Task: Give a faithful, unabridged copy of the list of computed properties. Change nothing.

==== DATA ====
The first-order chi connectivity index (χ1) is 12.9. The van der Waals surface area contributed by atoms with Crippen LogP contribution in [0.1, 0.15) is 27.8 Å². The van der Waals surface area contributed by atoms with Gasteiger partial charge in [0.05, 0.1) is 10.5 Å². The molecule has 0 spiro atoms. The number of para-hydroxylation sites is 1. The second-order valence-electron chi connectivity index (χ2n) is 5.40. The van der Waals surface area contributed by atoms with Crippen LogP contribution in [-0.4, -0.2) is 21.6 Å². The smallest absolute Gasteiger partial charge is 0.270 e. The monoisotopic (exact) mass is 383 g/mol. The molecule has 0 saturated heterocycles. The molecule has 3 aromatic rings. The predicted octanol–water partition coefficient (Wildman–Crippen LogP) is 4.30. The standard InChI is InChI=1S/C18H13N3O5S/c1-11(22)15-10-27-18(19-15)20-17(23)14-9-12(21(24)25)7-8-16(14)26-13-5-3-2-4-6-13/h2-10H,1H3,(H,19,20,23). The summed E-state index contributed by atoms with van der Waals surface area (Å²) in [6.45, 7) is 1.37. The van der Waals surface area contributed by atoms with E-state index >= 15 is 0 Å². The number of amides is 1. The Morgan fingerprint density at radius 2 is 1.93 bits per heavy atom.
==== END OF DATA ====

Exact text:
The first-order chi connectivity index (χ1) is 12.9. The van der Waals surface area contributed by atoms with Crippen LogP contribution in [0.1, 0.15) is 27.8 Å². The van der Waals surface area contributed by atoms with Gasteiger partial charge in [0.05, 0.1) is 10.5 Å². The molecule has 0 spiro atoms. The number of para-hydroxylation sites is 1. The second-order valence-electron chi connectivity index (χ2n) is 5.40. The van der Waals surface area contributed by atoms with Crippen LogP contribution in [-0.4, -0.2) is 21.6 Å². The smallest absolute Gasteiger partial charge is 0.270 e. The monoisotopic (exact) mass is 383 g/mol. The molecule has 0 saturated heterocycles. The molecule has 3 aromatic rings. The predicted octanol–water partition coefficient (Wildman–Crippen LogP) is 4.30. The standard InChI is InChI=1S/C18H13N3O5S/c1-11(22)15-10-27-18(19-15)20-17(23)14-9-12(21(24)25)7-8-16(14)26-13-5-3-2-4-6-13/h2-10H,1H3,(H,19,20,23). The summed E-state index contributed by atoms with van der Waals surface area (Å²) in [6.45, 7) is 1.37. The van der Waals surface area contributed by atoms with E-state index >= 15 is 0 Å². The number of amides is 1. The Morgan fingerprint density at radius 2 is 1.93 bits per heavy atom.